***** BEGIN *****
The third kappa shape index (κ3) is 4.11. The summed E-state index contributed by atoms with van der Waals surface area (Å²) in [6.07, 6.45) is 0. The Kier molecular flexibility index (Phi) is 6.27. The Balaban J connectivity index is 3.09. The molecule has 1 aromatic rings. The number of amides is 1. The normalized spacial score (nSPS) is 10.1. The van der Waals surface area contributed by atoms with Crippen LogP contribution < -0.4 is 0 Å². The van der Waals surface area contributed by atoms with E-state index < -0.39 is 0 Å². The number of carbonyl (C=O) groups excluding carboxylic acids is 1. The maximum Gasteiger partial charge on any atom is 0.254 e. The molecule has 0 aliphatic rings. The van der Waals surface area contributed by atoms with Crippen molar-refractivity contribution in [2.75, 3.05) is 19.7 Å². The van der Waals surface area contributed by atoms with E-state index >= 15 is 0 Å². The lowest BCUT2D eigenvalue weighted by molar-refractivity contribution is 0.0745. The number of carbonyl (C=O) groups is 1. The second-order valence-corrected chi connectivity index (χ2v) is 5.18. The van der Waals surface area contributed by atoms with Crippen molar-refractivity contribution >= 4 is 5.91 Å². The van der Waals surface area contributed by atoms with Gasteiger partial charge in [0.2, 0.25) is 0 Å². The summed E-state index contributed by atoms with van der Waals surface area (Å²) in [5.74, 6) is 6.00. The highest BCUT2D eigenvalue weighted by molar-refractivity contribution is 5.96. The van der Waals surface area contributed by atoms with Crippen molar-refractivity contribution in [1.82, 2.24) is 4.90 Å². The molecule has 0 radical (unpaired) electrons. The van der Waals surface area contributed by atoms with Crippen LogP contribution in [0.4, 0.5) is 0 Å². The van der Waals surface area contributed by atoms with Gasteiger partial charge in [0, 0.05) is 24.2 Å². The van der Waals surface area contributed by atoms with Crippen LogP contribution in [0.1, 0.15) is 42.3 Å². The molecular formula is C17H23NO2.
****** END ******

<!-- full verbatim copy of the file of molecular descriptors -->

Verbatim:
The third kappa shape index (κ3) is 4.11. The summed E-state index contributed by atoms with van der Waals surface area (Å²) in [6.07, 6.45) is 0. The Kier molecular flexibility index (Phi) is 6.27. The Balaban J connectivity index is 3.09. The molecule has 1 aromatic rings. The number of amides is 1. The normalized spacial score (nSPS) is 10.1. The van der Waals surface area contributed by atoms with Crippen LogP contribution < -0.4 is 0 Å². The van der Waals surface area contributed by atoms with E-state index < -0.39 is 0 Å². The number of carbonyl (C=O) groups excluding carboxylic acids is 1. The maximum Gasteiger partial charge on any atom is 0.254 e. The molecule has 0 aliphatic rings. The van der Waals surface area contributed by atoms with Crippen molar-refractivity contribution in [2.75, 3.05) is 19.7 Å². The van der Waals surface area contributed by atoms with E-state index >= 15 is 0 Å². The lowest BCUT2D eigenvalue weighted by molar-refractivity contribution is 0.0745. The number of carbonyl (C=O) groups is 1. The second-order valence-corrected chi connectivity index (χ2v) is 5.18. The van der Waals surface area contributed by atoms with Crippen molar-refractivity contribution >= 4 is 5.91 Å². The van der Waals surface area contributed by atoms with Gasteiger partial charge in [0.2, 0.25) is 0 Å². The summed E-state index contributed by atoms with van der Waals surface area (Å²) in [5.74, 6) is 6.00. The highest BCUT2D eigenvalue weighted by molar-refractivity contribution is 5.96. The van der Waals surface area contributed by atoms with Crippen molar-refractivity contribution in [1.82, 2.24) is 4.90 Å². The molecule has 0 radical (unpaired) electrons. The van der Waals surface area contributed by atoms with Crippen LogP contribution in [0.4, 0.5) is 0 Å². The van der Waals surface area contributed by atoms with Gasteiger partial charge in [0, 0.05) is 24.2 Å². The van der Waals surface area contributed by atoms with Crippen LogP contribution in [0.1, 0.15) is 42.3 Å². The molecular formula is C17H23NO2.